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The Cockroaches That Dwell Within The American Desert Ecosystem Remain Mysterious

The Cockroaches That Dwell Within The American Desert Ecosystem Remain MysteriousCockroach Control Tucson

We all know cockroaches as those disgusting insects that are incredibly resilient, fast and numerous. Just about everybody has found cockroaches within their homes before, which is why many people consider cockroaches to be nothing but inconvenient pests. However, this is not always the case, as cockroaches provide the natural environment with numerous benefits. Much like termites, cockroaches recycle plant matter within tropical areas. Traditionally, scientists have associated cockroaches with humid, wet and hot conditions within the tropics. This is understandable, as many cockroach species dwell within tropical regions. Water is particularly important to cockroaches, as they must hydrate themselves often. Although most cockroach species prefer humid, hot and wet conditions, several cockroach species exist that thrive in the opposite conditions. Not long ago, researchers discovered thirty nine cockroach species that thrive in the desert. These elusive desert cockroaches are notoriously understudied.

Back in 2014, researchers discovered thirty nine cockroach species in the American and Mexican desert. In order to properly classify these new cockroach species, researchers were forced to revise the little-studied Corydiidae family of cockroaches. All thirty nine of the new cockroach species were ultimately classified as belonging to the Arenivaga genus. Before the recent discovery, this genus only contained nine cockroach species. The Corydiidae and Arenivaga families of cockroaches are found all over the world in harsh and dry habitats that are usually not associated with cockroach life. Species belonging to either of these genuses possess many adaptations that allow each species to thrive within desert environments, which is unheard of for cockroaches. Researchers suspect that several more species of cockroach belonging to the Arenivaga genus have yet to be discovered in some remote parts of Mexico. The researchers also believe that many more Corydiidae species can also be found in other regions of the world that contain desert landscapes. Describing these cockroaches has been difficult for researchers, as these desert cockroaches possess a complicated set of adaptations. There is still much research to be done before desert cockroaches are understood as well as their moisture-loving counterparts.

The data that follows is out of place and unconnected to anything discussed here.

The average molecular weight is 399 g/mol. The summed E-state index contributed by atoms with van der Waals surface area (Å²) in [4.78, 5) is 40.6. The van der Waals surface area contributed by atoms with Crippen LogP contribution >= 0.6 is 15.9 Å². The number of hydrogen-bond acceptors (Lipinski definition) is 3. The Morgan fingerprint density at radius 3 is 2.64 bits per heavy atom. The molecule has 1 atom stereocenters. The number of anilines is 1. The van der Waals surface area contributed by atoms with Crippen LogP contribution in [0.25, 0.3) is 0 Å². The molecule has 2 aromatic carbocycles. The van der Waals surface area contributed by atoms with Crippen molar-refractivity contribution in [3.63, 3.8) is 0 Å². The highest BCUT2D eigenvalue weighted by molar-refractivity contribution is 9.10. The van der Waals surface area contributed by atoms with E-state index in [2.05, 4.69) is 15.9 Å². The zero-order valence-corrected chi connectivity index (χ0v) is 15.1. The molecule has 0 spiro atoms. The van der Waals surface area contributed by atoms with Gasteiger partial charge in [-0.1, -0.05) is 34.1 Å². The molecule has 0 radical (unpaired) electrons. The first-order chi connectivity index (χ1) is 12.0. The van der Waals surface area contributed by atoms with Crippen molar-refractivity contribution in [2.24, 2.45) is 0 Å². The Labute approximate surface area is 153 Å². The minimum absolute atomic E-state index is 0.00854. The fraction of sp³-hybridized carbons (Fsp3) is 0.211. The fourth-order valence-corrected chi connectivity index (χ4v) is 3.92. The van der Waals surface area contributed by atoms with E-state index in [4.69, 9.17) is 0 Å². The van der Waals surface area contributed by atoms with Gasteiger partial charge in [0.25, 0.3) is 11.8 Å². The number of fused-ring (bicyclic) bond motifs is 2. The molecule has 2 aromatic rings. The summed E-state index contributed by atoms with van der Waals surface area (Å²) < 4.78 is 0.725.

Have you ever found an insect inhabiting desert land?